Limitations of antenatal fetal heart rate monitors G. S. Dawes, DM, FRS, M. Moulden, and C. W. G. Redman, FRCP Oxford, England Erroneous or doubtful decelerations in fetal heart rate traces were present in 111 of 1000 consecutive antenatal clinical records obtained by monitors with autocorrelation. The inCidence was 20% in fetuses n
Fig. 1. Examples of computer printouts of FHR traces at 27 weeks' (upper left) and 41 weeks' gestation (upper right) showing erroneous decelerations. Genuine accelerations ( ~ ) or decelerations ( t ) are identified by arrows above or below the trace, respectively. The conventional strip chart of part of the 27week record is shown below to illustrate the erroneous deceleration.
an error algorithm." Valid fetal pulse intervals were averaged over V16 minute and stored, and a baseline was fltted.' Signal loss was defined as the proportion of V16-minute epochs for which no valid FHR values were available. The mean record length was 27.5 minutes; mean signal loss was 4.7%. The records were filed on disk and were reanalyzed repeatedly to optimize error detection. Variations in heart rate from the baseline were detected as accelerations (> 10 beats/min and 15 seconds) or decelerations (> 10 beats/ min and 1 minute, or >20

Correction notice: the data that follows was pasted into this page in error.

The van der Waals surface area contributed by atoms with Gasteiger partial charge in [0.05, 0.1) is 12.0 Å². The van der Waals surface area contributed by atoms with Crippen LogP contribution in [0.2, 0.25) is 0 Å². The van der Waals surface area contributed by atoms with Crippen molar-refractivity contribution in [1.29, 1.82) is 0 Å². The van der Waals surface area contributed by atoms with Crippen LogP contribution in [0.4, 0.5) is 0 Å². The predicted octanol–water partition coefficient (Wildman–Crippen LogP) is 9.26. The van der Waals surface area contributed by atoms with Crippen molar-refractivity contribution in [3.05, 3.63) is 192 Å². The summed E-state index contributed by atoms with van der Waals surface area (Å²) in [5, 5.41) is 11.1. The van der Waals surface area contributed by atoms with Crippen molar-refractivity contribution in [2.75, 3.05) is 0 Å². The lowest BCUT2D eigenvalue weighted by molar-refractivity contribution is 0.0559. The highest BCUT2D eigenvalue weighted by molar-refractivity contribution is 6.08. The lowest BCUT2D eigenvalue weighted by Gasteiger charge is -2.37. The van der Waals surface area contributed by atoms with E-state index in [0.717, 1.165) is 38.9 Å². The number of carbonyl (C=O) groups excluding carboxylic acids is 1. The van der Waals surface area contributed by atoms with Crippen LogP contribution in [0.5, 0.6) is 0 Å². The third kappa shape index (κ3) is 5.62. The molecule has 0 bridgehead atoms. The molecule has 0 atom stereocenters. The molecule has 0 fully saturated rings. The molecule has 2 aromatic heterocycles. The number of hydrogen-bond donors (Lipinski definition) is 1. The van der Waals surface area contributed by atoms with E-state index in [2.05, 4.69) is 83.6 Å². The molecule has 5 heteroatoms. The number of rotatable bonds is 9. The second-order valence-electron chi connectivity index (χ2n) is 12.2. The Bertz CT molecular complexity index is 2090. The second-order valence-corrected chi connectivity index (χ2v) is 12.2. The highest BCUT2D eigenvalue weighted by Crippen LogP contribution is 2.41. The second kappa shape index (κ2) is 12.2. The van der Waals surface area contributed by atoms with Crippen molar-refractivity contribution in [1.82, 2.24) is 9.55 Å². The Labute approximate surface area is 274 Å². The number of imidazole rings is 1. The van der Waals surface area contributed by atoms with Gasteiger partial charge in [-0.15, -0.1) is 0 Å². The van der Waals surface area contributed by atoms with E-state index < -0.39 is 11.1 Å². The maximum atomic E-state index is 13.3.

Limitations of FHR monitors
Volume 162 Number 1
beats/min and 30 seconds). The area of decelerations was measured as the number of lost beats, that is, the sum of the differences between heart rate and baseline rate, calculated epoch by epoch, and divided by 16. Long-term variation in FHR was calculated as the mean minute range, that is, the mean difference between miminum and maximum pulse intervals during each minute unless, as during a prolonged acceleration, all pulse intervals were less than baseline when the range was measured from the baseline. Decelerations were separately categorized and excluded from the calculation of long-term variation. Episodes of high or low FHR variation were identified as 5 of 6 consecutive minutes in each of which the range of pulse interval was >32 msec or 50% should be rejected, and those with 20% to 50% signal loss should be drawn to the observer's attention, as in Fig. 2. Accelerations. The same problem in interpretation occurs in relation to accelerations. Rapid accelerations (> 10 bpm and 15 seconds), with an abrupt (1/16 minutes) rise and decline were relatively few (12 in the 1000 records). Accelerations with >50% signal loss were present in 104 records, but comprised only 2.9% of all accelerations. Relationship of errors to overall signal loss and gestational age. It was to be expected that rejected dubious decelerations (~50% signal loss during the event) would be associated with records that had high signal loss overall; that was indeed so. The same relationship was also valid in cases of erroneous decelerations. Signal loss is higher at earlier gestational ages,5 and the incidence of records with errors of all kinds is expected to be greater in immature fetuses. Table II shows that the incidence is greater (20%) at